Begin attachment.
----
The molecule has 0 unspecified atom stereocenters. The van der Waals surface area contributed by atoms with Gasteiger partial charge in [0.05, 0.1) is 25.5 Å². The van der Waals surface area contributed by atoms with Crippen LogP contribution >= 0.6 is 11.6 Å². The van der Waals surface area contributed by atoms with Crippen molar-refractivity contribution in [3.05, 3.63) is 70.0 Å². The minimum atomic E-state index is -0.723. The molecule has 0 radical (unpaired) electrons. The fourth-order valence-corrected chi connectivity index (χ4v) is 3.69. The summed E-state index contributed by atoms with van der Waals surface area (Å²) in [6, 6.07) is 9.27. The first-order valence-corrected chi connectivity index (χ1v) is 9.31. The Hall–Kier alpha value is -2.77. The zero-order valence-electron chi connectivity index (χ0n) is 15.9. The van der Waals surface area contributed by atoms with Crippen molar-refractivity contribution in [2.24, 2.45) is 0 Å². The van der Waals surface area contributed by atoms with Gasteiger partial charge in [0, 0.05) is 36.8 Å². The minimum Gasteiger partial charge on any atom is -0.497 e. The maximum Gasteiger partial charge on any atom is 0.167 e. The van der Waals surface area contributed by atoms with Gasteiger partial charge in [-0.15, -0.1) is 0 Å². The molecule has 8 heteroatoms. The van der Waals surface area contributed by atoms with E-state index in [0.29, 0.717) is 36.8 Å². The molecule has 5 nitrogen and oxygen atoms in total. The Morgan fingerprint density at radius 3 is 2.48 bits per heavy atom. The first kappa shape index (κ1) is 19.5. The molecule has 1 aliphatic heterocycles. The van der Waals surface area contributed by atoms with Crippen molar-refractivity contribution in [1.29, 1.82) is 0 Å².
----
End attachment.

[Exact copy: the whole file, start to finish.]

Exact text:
The molecule has 0 unspecified atom stereocenters. The van der Waals surface area contributed by atoms with Gasteiger partial charge in [0.05, 0.1) is 25.5 Å². The van der Waals surface area contributed by atoms with Crippen LogP contribution >= 0.6 is 11.6 Å². The van der Waals surface area contributed by atoms with Crippen molar-refractivity contribution in [3.05, 3.63) is 70.0 Å². The minimum atomic E-state index is -0.723. The molecule has 0 radical (unpaired) electrons. The fourth-order valence-corrected chi connectivity index (χ4v) is 3.69. The summed E-state index contributed by atoms with van der Waals surface area (Å²) in [6, 6.07) is 9.27. The first-order valence-corrected chi connectivity index (χ1v) is 9.31. The Hall–Kier alpha value is -2.77. The zero-order valence-electron chi connectivity index (χ0n) is 15.9. The van der Waals surface area contributed by atoms with Crippen molar-refractivity contribution in [2.24, 2.45) is 0 Å². The van der Waals surface area contributed by atoms with Gasteiger partial charge in [0, 0.05) is 36.8 Å². The minimum Gasteiger partial charge on any atom is -0.497 e. The maximum Gasteiger partial charge on any atom is 0.167 e. The van der Waals surface area contributed by atoms with Gasteiger partial charge in [-0.15, -0.1) is 0 Å². The molecule has 8 heteroatoms. The van der Waals surface area contributed by atoms with E-state index in [0.29, 0.717) is 36.8 Å². The molecule has 5 nitrogen and oxygen atoms in total. The Morgan fingerprint density at radius 3 is 2.48 bits per heavy atom. The first kappa shape index (κ1) is 19.5. The molecule has 1 aliphatic heterocycles. The van der Waals surface area contributed by atoms with Crippen molar-refractivity contribution in [1.29, 1.82) is 0 Å².